The Russian president’s moves reflect greater concern over what constitutes aggressive geopolitical behavior. By Janine Davidson
Molly K. McKew and Gregory A. Maniatis’s recent op-ed in the Washington Post is worth a read. The authors wisely observe that Putin’s aggression in Crimea—like in Georgia in 2008—reflects the future of great power conflict. Putin is not playing some sort of 19th-century geopolitical game, they argue, but rather he is “redefining 21st-century warfare”:
…Putin is no longer bound by the constraints of nation-state warfare. Years of confrontations with separatists, militants, terrorists and stateless actors influenced his thinking. In Crimea, Putin debuted a pop-up war—nimble and covert—that is likely to be the design of the future.
I could not agree more, and in fact, I would take this idea one step further. As savvy as Putin is, his moves reflect greater global trends that challenge our conventional (Western) legal and cultural notions of what constitutes “war” versus “crime,” or other forms of disruptive or aggressive geopolitical behavior. Our separate law enforcement, intelligence, and military bureaucracies have clearly defined roles and missions that align with these rigid constructs. And our national security and international relations architectures—largely forged between the mid-19th and mid-20th centuries—bound how we think about and deal with threats to international order.
For example, the international laws of war are based on the nation-state system; and they are clear about what defines a “lawful combatant.” At a minimum, soldiers in “real” armies are required to wear identifiable insignia, carry weapons openly, and remain under command of a responsible state authority. Accordingly, our soldiers are legally authorized to do things in warzones that police could not do at home (like shooting to kill); while police, not soldiers, are allowed to patrol our streets and exercise restraint in the use of force. These laws—and the structures and bureaucracies we have built around them—have created gaps that sophisticated adversaries—state and non-state—have learned to exploit.
Traffickers, insurgents, terrorists, drug dealers, cyber criminals, and pirates all actively exploit the separation that Western societies and the international community try to maintain between crime and war, and thus, law enforcement and the military. Insurgents conduct kidnappings by day and launch military-style raids by night as part of a holistic strategy that crosses the boundaries of traditional law enforcement and military. Responding to this threat confounds both military and police, who need to determine on the spot which of them is legally allowed to respond to which types of attacks and by what means. Pirates operate with impunity knowing that they are unlikely to be overtly attacked by navies on the high seas or tried in a proper court of law upon capture. And drug lords, from Latin America to Los Angeles, challenge—and in some cases have defeated—local law enforcement using military tactics and high-end military weapons, including RPGs, crudely-fabricated tanks, and submarines.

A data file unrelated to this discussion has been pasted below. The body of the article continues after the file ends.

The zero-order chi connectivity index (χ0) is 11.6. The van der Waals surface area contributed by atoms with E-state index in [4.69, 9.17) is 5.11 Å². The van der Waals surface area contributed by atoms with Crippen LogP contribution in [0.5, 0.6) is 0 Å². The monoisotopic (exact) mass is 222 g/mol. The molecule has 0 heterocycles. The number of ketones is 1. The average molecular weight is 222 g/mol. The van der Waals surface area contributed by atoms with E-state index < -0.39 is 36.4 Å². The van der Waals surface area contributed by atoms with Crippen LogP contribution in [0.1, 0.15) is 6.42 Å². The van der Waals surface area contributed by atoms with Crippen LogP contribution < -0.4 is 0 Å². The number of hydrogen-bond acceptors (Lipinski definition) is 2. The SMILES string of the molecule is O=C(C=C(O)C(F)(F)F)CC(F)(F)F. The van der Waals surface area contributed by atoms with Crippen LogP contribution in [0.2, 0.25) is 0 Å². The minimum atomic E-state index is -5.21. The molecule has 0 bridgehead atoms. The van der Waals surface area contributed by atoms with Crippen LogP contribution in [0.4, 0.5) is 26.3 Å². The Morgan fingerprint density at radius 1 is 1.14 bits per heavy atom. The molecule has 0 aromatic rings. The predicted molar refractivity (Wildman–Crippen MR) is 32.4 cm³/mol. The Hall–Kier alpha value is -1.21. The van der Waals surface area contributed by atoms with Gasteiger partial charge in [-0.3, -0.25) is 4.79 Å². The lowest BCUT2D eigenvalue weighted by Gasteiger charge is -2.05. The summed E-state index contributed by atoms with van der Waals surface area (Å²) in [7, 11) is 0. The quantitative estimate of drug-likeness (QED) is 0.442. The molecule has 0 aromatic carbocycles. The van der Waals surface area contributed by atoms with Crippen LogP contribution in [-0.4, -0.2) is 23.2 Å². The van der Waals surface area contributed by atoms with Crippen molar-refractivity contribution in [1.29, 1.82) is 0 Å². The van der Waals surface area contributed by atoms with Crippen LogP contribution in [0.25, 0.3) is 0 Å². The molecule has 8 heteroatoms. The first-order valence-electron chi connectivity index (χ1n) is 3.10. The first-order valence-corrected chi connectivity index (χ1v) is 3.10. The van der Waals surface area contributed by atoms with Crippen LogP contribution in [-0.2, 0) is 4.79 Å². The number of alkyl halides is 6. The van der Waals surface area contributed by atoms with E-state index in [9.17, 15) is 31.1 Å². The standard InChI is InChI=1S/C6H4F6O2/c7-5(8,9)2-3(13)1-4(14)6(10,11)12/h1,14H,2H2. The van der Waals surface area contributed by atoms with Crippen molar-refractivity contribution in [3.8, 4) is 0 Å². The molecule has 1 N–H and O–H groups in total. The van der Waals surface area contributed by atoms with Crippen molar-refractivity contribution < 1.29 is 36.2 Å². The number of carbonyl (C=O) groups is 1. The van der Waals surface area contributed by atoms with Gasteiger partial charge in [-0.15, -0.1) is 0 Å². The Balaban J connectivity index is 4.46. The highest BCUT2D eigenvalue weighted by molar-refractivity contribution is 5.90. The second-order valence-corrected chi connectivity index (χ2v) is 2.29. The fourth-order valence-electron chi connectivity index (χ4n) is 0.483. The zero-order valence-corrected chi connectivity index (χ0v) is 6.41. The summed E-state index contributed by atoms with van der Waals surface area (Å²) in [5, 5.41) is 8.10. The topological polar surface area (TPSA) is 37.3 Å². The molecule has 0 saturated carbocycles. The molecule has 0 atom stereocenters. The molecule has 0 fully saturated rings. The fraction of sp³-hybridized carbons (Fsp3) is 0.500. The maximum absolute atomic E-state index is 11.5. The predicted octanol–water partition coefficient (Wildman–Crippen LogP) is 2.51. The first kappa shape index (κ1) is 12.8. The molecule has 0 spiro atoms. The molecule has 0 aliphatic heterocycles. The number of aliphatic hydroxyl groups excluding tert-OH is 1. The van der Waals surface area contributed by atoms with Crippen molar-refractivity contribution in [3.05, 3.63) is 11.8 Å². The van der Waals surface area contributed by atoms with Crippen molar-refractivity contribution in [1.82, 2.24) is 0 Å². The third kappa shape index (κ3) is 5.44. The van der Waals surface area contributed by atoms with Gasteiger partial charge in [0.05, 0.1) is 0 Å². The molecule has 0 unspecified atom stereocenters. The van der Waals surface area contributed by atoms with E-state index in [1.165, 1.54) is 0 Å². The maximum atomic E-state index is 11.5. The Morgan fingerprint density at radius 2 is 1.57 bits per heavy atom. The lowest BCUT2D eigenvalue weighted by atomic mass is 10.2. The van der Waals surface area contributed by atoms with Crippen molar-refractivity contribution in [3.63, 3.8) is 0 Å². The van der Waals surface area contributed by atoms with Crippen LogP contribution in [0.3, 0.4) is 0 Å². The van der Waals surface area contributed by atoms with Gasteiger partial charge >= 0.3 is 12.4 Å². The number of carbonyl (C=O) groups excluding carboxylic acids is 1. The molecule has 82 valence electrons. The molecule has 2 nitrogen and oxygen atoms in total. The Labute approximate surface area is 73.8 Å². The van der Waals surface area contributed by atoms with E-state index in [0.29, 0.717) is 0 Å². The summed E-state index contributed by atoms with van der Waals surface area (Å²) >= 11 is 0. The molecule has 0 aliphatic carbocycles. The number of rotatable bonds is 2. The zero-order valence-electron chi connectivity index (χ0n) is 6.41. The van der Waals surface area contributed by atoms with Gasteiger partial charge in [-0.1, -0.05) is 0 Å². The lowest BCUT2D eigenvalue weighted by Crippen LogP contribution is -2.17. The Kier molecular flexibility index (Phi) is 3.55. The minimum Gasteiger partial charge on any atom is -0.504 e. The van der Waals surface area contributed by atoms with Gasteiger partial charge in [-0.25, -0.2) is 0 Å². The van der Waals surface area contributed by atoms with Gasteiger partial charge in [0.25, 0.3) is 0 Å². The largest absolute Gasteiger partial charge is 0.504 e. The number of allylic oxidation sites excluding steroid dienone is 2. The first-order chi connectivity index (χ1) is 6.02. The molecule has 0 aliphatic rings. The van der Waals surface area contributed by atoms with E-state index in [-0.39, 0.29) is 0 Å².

Meanwhile, Putin, as a head of state, can deny he has invaded Crimea, by claiming that the troops occupying buildings, holding territory, taunting Ukrainian soldiers, and intimidating the population could not possibly be under his command because they wear no military insignia on their military-like uniforms and are not, he claims, formally reporting to him up their chain of command. The Chinese play a similar game when they claim that their “civilian” China Marine Surveillance Fleet of coast guard-like ships that harass Japanese and Filipino fishing vessels in the East and South China Seas could not possibly warrant a military response from navies in the region (even though they reportedly coordinate with the Chinese Navy).
In all, these seemingly disparate challenges reflect an understanding by potential adversaries about the limits that Western society and the international community have placed on themselves in conducting warfare and responding to criminal behavior. “Bad guys” will continue to exploit the existing gaps, presenting threats to human, national, and international security in the coming decades if we, as governments and international institutions, do not develop better ways and means to respond.
This post appears courtesy of CFR.org.
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